Suppose you bought your house for $100,000. If you sell it for $150,000, do you really think you've made $50,000 profit? Think again! Before you even start the selling process, you've got some expenses to consider.
Repairs and improvements: Repairs can prevent devaluation of your home; the right improvements can increase the selling price or decrease taxes if you make a profit.
Advertising and promotion: If you sell your house yourself, you'll need to spread the word. For a fee, web sites will put pictures of your house on the Internet; you'll want to place conventional ads in local newspapers and neighborhood flyers, as well. A flat-fee MLS listing will reach buyers through real estate agents. Of course, you'll need for-sale signs. Staging an open house or two will help (don't forget the invitations, signs, coffee and doughnuts . . . ).
Prepayment penalty: Oh, yes! Even when you give them all the money and pay off your mortgage on the home you're selling, they may charge you a "prepayment" penalty!
Moving costs: Well, you could just leave it all behind and start fresh. But that's rather pricey, too.
All this is before you get down to transacting the actual sale. Fees vary, depending on your location, but whether you pay or the buyer does may be decided by negotiation. In general, though, here's what you can expect:
Professional home inspection provides a report of the physical condition of the house. Buyers usually have their own inspection done, as well.
Pest-control inspection by a specialist, who prepares a report of the presence or absence of wood-destroying pests, such as termites, carpenter ants, and powderpost beetles, and documents any damage they may have caused.
Other inspections may determine whether the home is structurally sound or contains any environmental hazards (asbestos, lead-based paint, radon, or mold).
Homeowner's insurance protects the property owner from losses due to fire, theft, or other catastrophes. Mortgage lenders usually require such insurance, since the property itself is their security against the loan. Specialty insurance protects against such risks as flooding and earthquake damage that aren't covered by conventional homeowner's insurance.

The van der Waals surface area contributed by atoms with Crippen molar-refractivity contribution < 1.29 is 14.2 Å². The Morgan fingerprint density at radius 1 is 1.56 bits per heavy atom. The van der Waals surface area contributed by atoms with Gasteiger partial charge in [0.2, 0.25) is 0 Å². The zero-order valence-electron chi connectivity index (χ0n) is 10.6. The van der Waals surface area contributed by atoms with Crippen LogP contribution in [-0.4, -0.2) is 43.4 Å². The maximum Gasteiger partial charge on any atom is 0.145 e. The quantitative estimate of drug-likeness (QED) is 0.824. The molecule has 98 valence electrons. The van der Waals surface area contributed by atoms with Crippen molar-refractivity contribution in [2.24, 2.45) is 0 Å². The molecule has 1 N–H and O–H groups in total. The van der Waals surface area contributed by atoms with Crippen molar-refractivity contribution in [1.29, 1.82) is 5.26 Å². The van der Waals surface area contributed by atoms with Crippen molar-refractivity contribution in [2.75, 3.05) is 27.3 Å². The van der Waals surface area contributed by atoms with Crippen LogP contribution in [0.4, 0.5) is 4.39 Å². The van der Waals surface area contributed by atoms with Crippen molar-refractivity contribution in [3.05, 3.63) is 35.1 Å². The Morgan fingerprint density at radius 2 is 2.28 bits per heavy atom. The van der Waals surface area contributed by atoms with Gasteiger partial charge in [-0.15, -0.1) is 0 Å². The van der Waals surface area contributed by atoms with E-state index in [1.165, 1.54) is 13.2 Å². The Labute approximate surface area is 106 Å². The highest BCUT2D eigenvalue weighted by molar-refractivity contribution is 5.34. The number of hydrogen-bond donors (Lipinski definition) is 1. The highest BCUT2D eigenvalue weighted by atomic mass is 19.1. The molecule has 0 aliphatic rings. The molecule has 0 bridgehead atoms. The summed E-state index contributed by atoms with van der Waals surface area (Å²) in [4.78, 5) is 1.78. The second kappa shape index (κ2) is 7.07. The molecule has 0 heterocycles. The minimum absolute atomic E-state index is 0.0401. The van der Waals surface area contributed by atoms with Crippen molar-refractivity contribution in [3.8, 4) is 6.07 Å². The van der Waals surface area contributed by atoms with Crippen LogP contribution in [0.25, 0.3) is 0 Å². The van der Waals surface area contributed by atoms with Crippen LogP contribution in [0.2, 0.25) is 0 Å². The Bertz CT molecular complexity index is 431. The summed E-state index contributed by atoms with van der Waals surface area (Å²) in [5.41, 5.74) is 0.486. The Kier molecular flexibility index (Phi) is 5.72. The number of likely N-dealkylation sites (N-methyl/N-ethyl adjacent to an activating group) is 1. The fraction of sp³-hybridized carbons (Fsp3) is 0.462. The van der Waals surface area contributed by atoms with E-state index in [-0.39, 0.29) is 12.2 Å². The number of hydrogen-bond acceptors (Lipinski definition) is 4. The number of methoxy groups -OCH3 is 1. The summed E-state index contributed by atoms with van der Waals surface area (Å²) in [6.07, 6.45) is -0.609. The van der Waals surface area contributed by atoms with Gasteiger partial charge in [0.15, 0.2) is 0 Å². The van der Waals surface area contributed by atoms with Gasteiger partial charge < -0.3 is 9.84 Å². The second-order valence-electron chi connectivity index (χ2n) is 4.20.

Closing-agent fee: The closing agent (a real estate attorney, a title company, or an escrow company) makes sure all documents and money related to the sale are properly handled, notarized, and disbursed.
Other closing costs include attorney fees. Estimate 1 percent to 1.5 percent of the selling price. (For a $100,000 home, that would be $1,000 to $1,500.) Closing costs also include:
- Title search to uncover the history of ownership of the property and any liens, encumbrances, encroachments or easements it may have.
- Title insurance to protect the lender and property owner from claims against the ownership of the property that were not disclosed in the title-search report.
- Survey to identify the physical boundaries and characteristics of the property, including any structures, wells, fences, and utility easements.
- Recording fees paid to the government recorder's office that maintains the official public records of property ownership.
Prorated property taxes and service fees, such as trash collection.
Transfer tax is imposed by some government authorities when a property changes ownership. Sometimes referred to as "doc stamps" because of the postage-like stamps that are affixed to a document to indicate payment of the tax.
Buyer's mortgage-loan fees, in most states, are traditionally paid by the seller. Estimate 1 percent to 1.5 percent of the loan amount. (On a $90,000 mortgage, figure $900 to $1,350.)
Real estate brokerage commission can easily be your biggest expense; it's usually a percentage of the selling price.
- If you list your home with a real estate agent, expect to pay between 6 percent and 7 percent of the selling price ($6,000 to $7,000 for a $100,000 home).
- If you sell the house yourself, but you accept the offer of a buyer brought to you by a real estate agent, you will probably have to pay half the fee, or 3 percent to 3.5 percent of the selling price ($3,000 to $3,500 on a $100,000 home).
Although you can limit your selling costs by stipulating in the sales contract the maximum amount you will pay toward the buyer's mortgage costs and other closing fees, your agreement with the real estate brokerage is a separate contract.
Of course, you can advertise the home yourself, and find a buyer yourself, and pay nothing to real estate agents. But, as you can see, selling your home is still an expensive undertaking. If you haven't got any cash to spare, and you need to sell your home quickly, you should consider private home sales.
In or near Columbus, The Columbus House Buyer can pay cash for your house, as is: no costly repairs, no hassles, no brokers, no selling fees. Ask us for a quote.